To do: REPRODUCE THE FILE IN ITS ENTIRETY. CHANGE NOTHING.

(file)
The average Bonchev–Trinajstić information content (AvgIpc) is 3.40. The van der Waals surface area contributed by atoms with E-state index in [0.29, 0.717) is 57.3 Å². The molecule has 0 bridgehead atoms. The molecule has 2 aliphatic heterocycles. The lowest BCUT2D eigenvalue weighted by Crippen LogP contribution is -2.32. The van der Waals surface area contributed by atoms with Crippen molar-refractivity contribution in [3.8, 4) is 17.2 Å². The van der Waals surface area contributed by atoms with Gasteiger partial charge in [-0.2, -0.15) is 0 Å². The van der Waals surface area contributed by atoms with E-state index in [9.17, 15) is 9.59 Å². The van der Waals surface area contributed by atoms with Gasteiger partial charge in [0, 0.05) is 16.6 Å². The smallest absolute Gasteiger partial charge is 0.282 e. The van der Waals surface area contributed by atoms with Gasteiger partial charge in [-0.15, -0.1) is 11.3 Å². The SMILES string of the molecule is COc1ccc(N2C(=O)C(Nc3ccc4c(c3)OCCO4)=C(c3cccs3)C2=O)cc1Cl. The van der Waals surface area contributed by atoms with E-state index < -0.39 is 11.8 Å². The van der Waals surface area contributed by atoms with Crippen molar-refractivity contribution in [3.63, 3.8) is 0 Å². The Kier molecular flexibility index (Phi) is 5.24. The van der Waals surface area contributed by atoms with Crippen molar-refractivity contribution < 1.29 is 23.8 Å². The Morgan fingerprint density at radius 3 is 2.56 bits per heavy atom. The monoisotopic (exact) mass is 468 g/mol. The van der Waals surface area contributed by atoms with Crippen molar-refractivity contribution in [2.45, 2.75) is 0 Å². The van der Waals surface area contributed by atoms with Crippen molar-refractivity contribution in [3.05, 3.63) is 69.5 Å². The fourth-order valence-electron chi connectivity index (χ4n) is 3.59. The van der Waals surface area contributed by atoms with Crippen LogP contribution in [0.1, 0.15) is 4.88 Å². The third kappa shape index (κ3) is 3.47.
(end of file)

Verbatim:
The average Bonchev–Trinajstić information content (AvgIpc) is 3.40. The van der Waals surface area contributed by atoms with E-state index in [0.29, 0.717) is 57.3 Å². The molecule has 0 bridgehead atoms. The molecule has 2 aliphatic heterocycles. The lowest BCUT2D eigenvalue weighted by Crippen LogP contribution is -2.32. The van der Waals surface area contributed by atoms with Crippen molar-refractivity contribution in [3.8, 4) is 17.2 Å². The van der Waals surface area contributed by atoms with Gasteiger partial charge in [-0.2, -0.15) is 0 Å². The van der Waals surface area contributed by atoms with E-state index in [9.17, 15) is 9.59 Å². The van der Waals surface area contributed by atoms with Gasteiger partial charge in [0, 0.05) is 16.6 Å². The smallest absolute Gasteiger partial charge is 0.282 e. The van der Waals surface area contributed by atoms with Gasteiger partial charge in [-0.15, -0.1) is 11.3 Å². The SMILES string of the molecule is COc1ccc(N2C(=O)C(Nc3ccc4c(c3)OCCO4)=C(c3cccs3)C2=O)cc1Cl. The van der Waals surface area contributed by atoms with E-state index < -0.39 is 11.8 Å². The van der Waals surface area contributed by atoms with Crippen molar-refractivity contribution in [3.63, 3.8) is 0 Å². The Kier molecular flexibility index (Phi) is 5.24. The van der Waals surface area contributed by atoms with Crippen molar-refractivity contribution < 1.29 is 23.8 Å². The Morgan fingerprint density at radius 3 is 2.56 bits per heavy atom. The monoisotopic (exact) mass is 468 g/mol. The van der Waals surface area contributed by atoms with Crippen molar-refractivity contribution in [2.45, 2.75) is 0 Å². The van der Waals surface area contributed by atoms with Crippen molar-refractivity contribution in [3.05, 3.63) is 69.5 Å². The fourth-order valence-electron chi connectivity index (χ4n) is 3.59. The van der Waals surface area contributed by atoms with Crippen LogP contribution in [0.1, 0.15) is 4.88 Å². The third kappa shape index (κ3) is 3.47.